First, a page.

There is a wide variety of executive ergonomic chairs to choose from. One of the most popular type is the executive ergonomic mesh office chair. This is a great choice because the mesh is much softer and easier on the body when it comes to spending the hours you will spend in this chair. Some of the ergonomic chair features that make this office chair so popular are the lumbar support and the contour seat. Also available is the synchronized tilt which makes putting your back in a comfortable position much easier.
Make sure that the front part of the seat should slope down slightly and allow a fist size gap between the back of the knees and the front edge of the seat pan to reduce pressure at the back of the thighs. The tilt mechanism maintains support as you move and recline; it’s best to have your back slightly reclined while you’re seated at your desk. Inadequate lumbar support places too much pressure on the spine.
The terms computer ergonomics and office ergonomics are often used interchangeably; they are usually referring to body-adapted ergonomic chairs, office chairs, stools, desks, keyboards, mice, and so on. The word has become an important part of office terminology. The features of ergonomic chairs and office chairs are listed below. What you need to look for in an ergonomic chair depends a lot on what you’ll most likely be using the chair for. Ergonomics can be applicable in many work environments including, medical, industrial and laboratory but it’s growing more important than ever in today’s office environment.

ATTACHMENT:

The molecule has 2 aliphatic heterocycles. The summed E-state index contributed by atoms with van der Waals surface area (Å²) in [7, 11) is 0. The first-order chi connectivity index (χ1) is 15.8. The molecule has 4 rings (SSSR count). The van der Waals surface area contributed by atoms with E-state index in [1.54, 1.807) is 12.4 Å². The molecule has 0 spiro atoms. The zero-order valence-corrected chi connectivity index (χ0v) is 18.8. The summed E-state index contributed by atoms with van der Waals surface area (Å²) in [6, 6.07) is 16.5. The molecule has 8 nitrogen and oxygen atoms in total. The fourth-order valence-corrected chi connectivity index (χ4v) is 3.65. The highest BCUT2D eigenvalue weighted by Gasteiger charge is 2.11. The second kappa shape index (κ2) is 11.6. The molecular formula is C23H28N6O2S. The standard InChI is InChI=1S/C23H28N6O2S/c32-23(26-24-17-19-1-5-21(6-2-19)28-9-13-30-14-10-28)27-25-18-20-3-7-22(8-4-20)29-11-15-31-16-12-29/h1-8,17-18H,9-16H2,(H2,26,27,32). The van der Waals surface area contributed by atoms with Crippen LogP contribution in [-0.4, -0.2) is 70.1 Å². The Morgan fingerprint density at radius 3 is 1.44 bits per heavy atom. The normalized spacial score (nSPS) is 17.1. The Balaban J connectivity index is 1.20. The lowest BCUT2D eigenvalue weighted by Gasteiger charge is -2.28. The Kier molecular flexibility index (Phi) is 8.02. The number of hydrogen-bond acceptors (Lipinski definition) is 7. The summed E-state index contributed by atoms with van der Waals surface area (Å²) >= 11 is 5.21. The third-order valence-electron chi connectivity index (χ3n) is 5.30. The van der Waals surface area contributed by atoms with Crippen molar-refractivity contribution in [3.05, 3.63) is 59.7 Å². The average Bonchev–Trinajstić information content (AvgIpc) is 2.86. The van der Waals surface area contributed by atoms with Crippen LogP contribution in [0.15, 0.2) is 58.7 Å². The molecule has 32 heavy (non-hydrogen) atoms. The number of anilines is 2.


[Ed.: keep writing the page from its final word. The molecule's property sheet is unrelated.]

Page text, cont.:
Besides this, the seat of the ergonomic desk chair should be able to stretch a minimum of one inch from either side of your hips for adequate support to your thighs. Armrests: Imagine a chair without armrests! The armrests should be wide, padded with soft material, contoured, and full of comfort. If you get an ergonomic desk chair with adjustable armrests, it’s great! Such chairs release the strain from your neck and shoulders, and protect you from carpal tunnel syndrome.
Your skeletal joints need movement, or your joints become stiff from lack of movement. They also need flexibility, meaning they need to be stretched, or they become stiff and sore. And your muscles that surround the skeletal joints need strength, so that they can protect the joint from any serious harm. In other words, take advice from athletes who all use movement, flexibility and strength in their training protocol for fitness. It is something that should be called ’functional fitness’.